I rolled over with a groan. The demon broke a few ribs, busted my arm and tore a hole in my shoulder. I was on the mend already, but it still hurt.
“Choppy, bomb?” Min said worriedly.
“I’m okay, Min,” I said. At least that was what I thought Min was saying. He sounded concerned, so I just assumed.
“Well, that was awesome,” Duffy said triumphantly.
“Shh!” Phil held up his hand, his head cocked and listening hard. “Do you hear that?”
I held my breath. The hiss was so faint; the air from the heat vents in the school was louder. Nothing was quite like the insidious sound of a demon reforming though.
The guys lunged forward, but I stopped them with a finger to my lips. If they kept quiet, maybe I’d get in a solid shot. I scooted along the floor, pulling my body forward with my one good arm toward the sound. Around the side of the row of lockers I caught sight of a shadow, blacker than the darkest, moonless night.
“So pretty,” Edward whispered as he stood over Anna who slept on. “Angels get all the beautiful ones.”
He bent down and with one long finger, reached out to caress the side of her face.
“Don’t you dare touch her,” I spat.
Edward didn’t look up, but he smiled greasily as if he knew I would show up.
“Hello, Gideon,” he said. “I think you’ve been expecting me.”
“I want nothing to do with you,” I growled.
“You definitely do. Since when do angels lie?” Edward smirked. “You’re becoming demon already.”
“I will never be a demon. I will never be like you.”
“We’ll see, Gideon,” Edward said. “I like it here. This school is fresh and my demons are hungry. At the end of the day, I have a feeling you’ll change your mind.”
“Danny!” I called out.
“You mean Duffy, right?” Phil said.
I knew I got his name wrong, but Duffy figured it out. He threw my shotgun and, thank The Boss, I caught it. I didn’t have time to fumble with shells as I rolled to my back and pulled the trigger. The kick of the gun felt like it embedded into my already mangled body. I wouldn’t have cared all that much if I had blown him to bits. Edward laughed and in a crack of black thunder, he disappeared.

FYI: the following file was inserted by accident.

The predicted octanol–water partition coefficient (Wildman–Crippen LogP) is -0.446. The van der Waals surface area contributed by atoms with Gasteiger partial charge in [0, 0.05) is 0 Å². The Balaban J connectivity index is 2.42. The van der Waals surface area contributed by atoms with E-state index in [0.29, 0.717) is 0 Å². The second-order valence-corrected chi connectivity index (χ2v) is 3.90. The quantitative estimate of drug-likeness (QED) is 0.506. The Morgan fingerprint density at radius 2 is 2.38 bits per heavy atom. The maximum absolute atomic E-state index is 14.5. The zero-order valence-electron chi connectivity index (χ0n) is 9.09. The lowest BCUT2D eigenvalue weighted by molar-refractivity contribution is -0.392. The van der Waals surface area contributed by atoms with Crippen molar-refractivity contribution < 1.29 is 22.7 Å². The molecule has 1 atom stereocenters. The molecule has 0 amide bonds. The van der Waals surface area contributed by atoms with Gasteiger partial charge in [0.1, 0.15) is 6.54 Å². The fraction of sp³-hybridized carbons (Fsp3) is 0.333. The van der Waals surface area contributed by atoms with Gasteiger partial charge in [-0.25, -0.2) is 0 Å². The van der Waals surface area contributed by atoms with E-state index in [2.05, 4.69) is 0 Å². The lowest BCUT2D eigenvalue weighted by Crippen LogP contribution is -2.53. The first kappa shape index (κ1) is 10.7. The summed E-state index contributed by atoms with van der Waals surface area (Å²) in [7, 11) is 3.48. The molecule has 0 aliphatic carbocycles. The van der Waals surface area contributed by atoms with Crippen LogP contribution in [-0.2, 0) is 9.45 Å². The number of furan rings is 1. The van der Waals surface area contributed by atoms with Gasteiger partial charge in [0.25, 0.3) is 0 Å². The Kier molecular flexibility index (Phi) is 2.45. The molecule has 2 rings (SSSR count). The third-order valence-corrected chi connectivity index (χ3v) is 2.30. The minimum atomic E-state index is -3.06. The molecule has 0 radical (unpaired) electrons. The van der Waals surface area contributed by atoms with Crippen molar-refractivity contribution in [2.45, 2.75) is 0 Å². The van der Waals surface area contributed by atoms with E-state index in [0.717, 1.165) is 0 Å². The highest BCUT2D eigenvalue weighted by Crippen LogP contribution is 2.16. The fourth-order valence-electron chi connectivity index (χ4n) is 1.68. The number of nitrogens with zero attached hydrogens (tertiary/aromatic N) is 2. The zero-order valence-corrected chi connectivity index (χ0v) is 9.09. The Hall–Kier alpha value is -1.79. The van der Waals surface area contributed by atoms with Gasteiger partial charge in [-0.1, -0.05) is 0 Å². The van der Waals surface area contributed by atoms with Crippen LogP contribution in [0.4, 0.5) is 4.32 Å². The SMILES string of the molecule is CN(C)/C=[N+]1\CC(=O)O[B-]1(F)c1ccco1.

“Dang it!” I shouted. “I missed.”
“That’s strong language for you, Gideon,” Phil kidded.
I ignored him and just lay there, staring up at the tar-like splatters on the ceiling. I couldn’t believe I missed.
“How could you miss?” Duffy exclaimed. “He was like two feet in front of you!”
“We’ll get him next time,” Phil said. “Wait… will there me a next time?”
There was a loaded pause where Min, Duffy and Phil looked down at me expectantly. I would not lie to them.
“Yes. Until Buttface the Delinquent gets what he wants, he’ll be back.”
“Whoa,” Duffy said. “That’s not cool, Gideon.”
“Tell me about it,” I grumbled.
“Rule one,” Phil said. “Always follow rule one. That’s why it’s the first rule. I mean, if every angel followed rule one, the afterlife would be a breeze.”
“Thanks for stating the obvious,” I said.
The bell rang, ending our little hallway chat. My ribs knit back into place and my arm healed over nicely. Min helped me to my feet and I staggered over to Anna to pull her out of student hall traffic.
“I can’t believe Anna slept through all this,” Duffy said, nudging her shoulder with the toe of his boot.
“Yeah, sucks that she’s always passed out when you’re saving her, bro,” Phil said whacking me on the back. “Those were some pretty sweet moves.”
I rolled Anna to her side where she was most comfortable and brushed her yellow-white hair out of her face. I half expected her to mumble something about Stan and his awesomeness. However, looking at her, I couldn’t be angry about it. She looked peaceful and at least somebody could pull that off.